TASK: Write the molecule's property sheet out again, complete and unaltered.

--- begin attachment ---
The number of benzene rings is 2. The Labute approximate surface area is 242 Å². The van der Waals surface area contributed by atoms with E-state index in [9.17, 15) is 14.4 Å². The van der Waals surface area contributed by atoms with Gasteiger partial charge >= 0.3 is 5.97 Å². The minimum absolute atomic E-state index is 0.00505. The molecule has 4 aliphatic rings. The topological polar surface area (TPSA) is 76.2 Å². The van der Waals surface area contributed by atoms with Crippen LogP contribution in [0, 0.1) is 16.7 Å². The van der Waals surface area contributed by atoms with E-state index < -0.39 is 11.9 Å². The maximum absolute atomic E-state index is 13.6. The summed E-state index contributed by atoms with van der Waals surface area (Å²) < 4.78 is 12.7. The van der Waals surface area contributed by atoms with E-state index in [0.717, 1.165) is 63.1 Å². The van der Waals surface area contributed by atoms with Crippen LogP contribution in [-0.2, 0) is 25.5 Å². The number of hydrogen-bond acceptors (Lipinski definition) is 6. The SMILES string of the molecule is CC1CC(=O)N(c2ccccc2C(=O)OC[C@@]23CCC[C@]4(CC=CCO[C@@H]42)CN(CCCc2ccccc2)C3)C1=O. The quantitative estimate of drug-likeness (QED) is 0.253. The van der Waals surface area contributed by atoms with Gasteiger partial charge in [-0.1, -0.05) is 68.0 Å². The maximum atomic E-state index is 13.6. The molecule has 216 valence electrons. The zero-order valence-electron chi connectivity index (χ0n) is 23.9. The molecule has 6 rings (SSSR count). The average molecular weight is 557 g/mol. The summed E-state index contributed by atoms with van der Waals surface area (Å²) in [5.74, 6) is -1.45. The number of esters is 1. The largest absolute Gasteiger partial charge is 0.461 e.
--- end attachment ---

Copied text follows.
The number of benzene rings is 2. The Labute approximate surface area is 242 Å². The van der Waals surface area contributed by atoms with E-state index in [9.17, 15) is 14.4 Å². The van der Waals surface area contributed by atoms with Gasteiger partial charge >= 0.3 is 5.97 Å². The minimum absolute atomic E-state index is 0.00505. The molecule has 4 aliphatic rings. The topological polar surface area (TPSA) is 76.2 Å². The van der Waals surface area contributed by atoms with Crippen LogP contribution in [0, 0.1) is 16.7 Å². The van der Waals surface area contributed by atoms with E-state index < -0.39 is 11.9 Å². The maximum absolute atomic E-state index is 13.6. The summed E-state index contributed by atoms with van der Waals surface area (Å²) < 4.78 is 12.7. The van der Waals surface area contributed by atoms with E-state index in [0.717, 1.165) is 63.1 Å². The van der Waals surface area contributed by atoms with Crippen LogP contribution in [-0.2, 0) is 25.5 Å². The number of hydrogen-bond acceptors (Lipinski definition) is 6. The SMILES string of the molecule is CC1CC(=O)N(c2ccccc2C(=O)OC[C@@]23CCC[C@]4(CC=CCO[C@@H]42)CN(CCCc2ccccc2)C3)C1=O. The quantitative estimate of drug-likeness (QED) is 0.253. The van der Waals surface area contributed by atoms with Gasteiger partial charge in [-0.1, -0.05) is 68.0 Å². The maximum atomic E-state index is 13.6. The molecule has 216 valence electrons. The zero-order valence-electron chi connectivity index (χ0n) is 23.9. The molecule has 6 rings (SSSR count). The average molecular weight is 557 g/mol. The summed E-state index contributed by atoms with van der Waals surface area (Å²) in [5.74, 6) is -1.45. The number of esters is 1. The largest absolute Gasteiger partial charge is 0.461 e.